Toolangi in the Bush – An overnighter among giants

This story was written by Leon (IG: @holdensdayoff)

Photos by Chris at Pedal Cyclery Preston, model is Murray.

Melbourne is flat and therefore deemed great for cycling. But I propose two problems with Melbourne-flat-Earth-cycle-friendliness theory:

  1. Lack of horizon
  2. General hill climb un-conditioning

Some days you just want to ride up some long hills, so you can ride down the back, and also for the views! A quick overnight jaunt to the Toolangi shared area of the Tungerong and Wurundjeri Nations had our eyes popping, legs appropriately tired and some silly downhill grins that wouldn’t wipe off for days.

How does an overnighter begin? Well, usually it starts around Tuesday, when the previous weekend riding is fresh in the mind and the memories are lingering like the smell of old riding socks as you despondently contemplate the remainder of the non-camping, working week. There’s likely a group forum or a message thread, or if you’re very lucky a few cold ones gathered around a map; a place to cast out the idea of a night in the hills. Then the usual discussion must ensue, a formality of sorts. Who’s in? Who’s out? Who’s got gas (for a stove)? Who’s got a stove? Who wants to carry it? What is for dinner? And, what snacks are on offer?

Overnighters hinge around meals. Don’t be fooled into thinking you’ll impress anyone with lightweight food. Leave those re-hydrated army ration powder things at home, where they belong. This is no place for the faint appetite. It’s just two days of riding, likely half days, and a night. So bring it all. Max load that hamper with utensils and ingredients and soft perishable foods; forego all non-essentials such as spares, tools, warm clothes, sleeping gear and bring all the cast iron cook ware you can get your grubby cycle mitts on.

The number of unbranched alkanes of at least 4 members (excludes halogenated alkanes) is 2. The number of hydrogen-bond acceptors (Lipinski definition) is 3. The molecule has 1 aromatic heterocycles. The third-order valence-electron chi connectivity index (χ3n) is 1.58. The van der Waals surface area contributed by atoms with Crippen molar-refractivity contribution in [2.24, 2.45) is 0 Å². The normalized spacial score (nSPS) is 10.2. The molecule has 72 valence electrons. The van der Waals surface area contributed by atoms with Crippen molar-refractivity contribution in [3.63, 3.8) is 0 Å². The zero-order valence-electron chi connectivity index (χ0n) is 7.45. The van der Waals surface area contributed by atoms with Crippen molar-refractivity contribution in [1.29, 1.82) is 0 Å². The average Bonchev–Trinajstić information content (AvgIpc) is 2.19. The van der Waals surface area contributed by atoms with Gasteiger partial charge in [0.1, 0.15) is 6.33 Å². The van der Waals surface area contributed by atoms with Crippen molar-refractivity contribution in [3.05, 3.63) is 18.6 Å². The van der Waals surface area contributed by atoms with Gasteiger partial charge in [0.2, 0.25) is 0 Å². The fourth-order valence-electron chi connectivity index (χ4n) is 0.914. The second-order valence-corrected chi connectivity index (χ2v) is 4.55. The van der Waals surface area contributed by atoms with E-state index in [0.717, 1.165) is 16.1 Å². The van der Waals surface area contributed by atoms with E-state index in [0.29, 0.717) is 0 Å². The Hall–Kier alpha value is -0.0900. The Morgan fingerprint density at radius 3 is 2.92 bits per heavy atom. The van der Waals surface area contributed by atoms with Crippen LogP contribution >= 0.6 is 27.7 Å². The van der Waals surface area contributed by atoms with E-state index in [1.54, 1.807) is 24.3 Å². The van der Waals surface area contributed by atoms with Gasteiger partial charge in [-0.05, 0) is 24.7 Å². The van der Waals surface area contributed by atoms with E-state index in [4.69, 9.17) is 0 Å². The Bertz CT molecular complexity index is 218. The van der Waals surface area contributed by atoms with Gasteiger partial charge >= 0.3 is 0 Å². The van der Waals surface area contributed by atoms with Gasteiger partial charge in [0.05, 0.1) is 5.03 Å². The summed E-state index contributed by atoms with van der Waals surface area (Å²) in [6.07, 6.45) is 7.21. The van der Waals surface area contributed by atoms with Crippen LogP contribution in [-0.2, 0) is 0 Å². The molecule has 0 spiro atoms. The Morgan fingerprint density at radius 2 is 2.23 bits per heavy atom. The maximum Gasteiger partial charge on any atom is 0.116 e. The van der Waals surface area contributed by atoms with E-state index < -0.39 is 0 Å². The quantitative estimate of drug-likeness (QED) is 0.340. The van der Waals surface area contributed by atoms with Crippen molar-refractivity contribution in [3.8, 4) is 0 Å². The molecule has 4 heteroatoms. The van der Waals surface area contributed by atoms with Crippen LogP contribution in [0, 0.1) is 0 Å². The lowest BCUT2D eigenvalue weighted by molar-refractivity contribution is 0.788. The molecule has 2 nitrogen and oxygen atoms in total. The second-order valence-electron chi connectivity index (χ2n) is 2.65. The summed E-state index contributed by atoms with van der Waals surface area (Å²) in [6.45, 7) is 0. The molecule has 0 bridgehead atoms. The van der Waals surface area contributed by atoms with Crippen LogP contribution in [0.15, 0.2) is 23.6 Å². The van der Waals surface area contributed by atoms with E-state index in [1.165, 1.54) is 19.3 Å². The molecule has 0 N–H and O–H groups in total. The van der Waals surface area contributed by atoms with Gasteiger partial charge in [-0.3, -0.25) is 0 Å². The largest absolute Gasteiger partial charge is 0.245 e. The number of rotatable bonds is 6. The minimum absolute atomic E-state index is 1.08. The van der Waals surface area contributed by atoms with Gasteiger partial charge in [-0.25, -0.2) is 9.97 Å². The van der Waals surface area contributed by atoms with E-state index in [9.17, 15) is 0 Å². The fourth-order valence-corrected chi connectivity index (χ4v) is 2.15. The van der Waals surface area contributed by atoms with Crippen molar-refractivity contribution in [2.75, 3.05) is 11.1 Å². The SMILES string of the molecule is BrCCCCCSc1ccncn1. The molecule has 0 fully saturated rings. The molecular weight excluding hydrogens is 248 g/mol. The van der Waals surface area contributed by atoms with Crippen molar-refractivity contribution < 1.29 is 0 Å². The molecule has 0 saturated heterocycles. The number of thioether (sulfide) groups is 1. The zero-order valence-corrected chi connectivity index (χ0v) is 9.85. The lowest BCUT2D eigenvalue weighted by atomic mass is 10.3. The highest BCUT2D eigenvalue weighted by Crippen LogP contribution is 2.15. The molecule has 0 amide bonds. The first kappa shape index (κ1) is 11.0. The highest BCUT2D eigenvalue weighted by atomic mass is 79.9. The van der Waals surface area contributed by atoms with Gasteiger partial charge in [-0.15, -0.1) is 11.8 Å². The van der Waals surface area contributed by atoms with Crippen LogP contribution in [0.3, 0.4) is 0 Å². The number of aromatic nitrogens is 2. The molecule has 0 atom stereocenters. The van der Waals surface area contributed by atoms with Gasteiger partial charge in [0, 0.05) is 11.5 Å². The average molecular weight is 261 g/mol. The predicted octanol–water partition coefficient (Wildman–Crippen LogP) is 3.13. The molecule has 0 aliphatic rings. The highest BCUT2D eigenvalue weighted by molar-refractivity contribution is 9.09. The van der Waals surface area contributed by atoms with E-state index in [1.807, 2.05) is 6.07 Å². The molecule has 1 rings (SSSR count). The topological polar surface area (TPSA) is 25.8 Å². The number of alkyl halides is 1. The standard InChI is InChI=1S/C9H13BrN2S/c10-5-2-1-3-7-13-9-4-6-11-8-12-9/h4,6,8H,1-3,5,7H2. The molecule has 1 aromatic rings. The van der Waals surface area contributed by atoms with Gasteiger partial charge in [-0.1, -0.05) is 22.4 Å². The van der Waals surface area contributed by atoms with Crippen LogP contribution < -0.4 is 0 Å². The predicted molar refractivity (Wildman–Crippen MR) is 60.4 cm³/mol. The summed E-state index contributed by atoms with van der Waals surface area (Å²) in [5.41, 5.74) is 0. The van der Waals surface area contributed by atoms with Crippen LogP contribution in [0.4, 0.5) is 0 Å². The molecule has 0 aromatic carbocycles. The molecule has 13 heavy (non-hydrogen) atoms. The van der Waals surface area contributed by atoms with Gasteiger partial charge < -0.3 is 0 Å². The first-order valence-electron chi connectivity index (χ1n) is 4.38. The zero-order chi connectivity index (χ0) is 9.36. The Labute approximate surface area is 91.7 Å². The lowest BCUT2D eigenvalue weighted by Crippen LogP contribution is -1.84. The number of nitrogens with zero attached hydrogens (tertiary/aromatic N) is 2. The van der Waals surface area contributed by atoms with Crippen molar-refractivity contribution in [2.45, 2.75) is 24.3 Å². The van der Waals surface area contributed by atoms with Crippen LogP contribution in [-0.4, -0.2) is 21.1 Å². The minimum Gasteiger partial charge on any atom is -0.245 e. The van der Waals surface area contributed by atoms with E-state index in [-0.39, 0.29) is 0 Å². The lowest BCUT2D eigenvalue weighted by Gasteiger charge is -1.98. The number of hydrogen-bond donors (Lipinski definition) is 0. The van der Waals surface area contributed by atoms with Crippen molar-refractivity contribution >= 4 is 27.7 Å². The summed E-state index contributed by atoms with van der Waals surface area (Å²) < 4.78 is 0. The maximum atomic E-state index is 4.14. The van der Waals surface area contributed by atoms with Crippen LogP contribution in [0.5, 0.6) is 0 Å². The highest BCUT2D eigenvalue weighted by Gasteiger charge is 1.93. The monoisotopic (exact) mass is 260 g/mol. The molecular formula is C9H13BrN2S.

Next up you’ll want to reduce your actual saddle time considerably by catching a train as far as possible. Hurstbridge is the end of the line for a Toolangi mission. But first you’ll want to check with Metro if they even operate on any given weekend. They were doing track work or having a picnic or something on this chosen Sunday so plan B was deployed.

The trusty Pedal Cyclery van piloted by Chris was able to comfortably slot in four semi loaded bikes and accommodate four people. Hurrah, the car! Hmmm… After the obligatory coffee injection and bike tinker… who does have a multi-tool handy? The most FAQ of any ride, ever. The answer is always: No one, or on some strange astral alignments, everyone. I digress. But the point is, you have to faff about a bit before you leave or you always will forget the most important thing. i.e. coffee, whisky, the pipe, tyre levers. But this is the great thing about overnighters, you can try and fashion these things you forgot, around the fire, or you can wait all of 12 hours and you’ll be home again. So anyway, we were off.

At Hurstbridge it dawned on the four of us, simultaneously (perhaps), that we were in a Van and not the Train – amazing. So we drove on to St. Andrews pub (at the market entrance) to park up and unload. A quick downhill to flat roll through the town and a right onto Buttermans Track and you’re straight into the climbing. Bonza! It’s not at all bad; nice road surface and quiet for traffic, we chit chat away and try to guess the grade of the hill as we head on up to the junction of the Skyline Road and the unsealed stuff. You can download a cue sheet for the entire ride but it is also good, and fun, to have a paper map. There is reception aplenty along the way but Google maps will drive you a bit mad and it is hard, and uncool to read from a phone screen when you are out in the sun.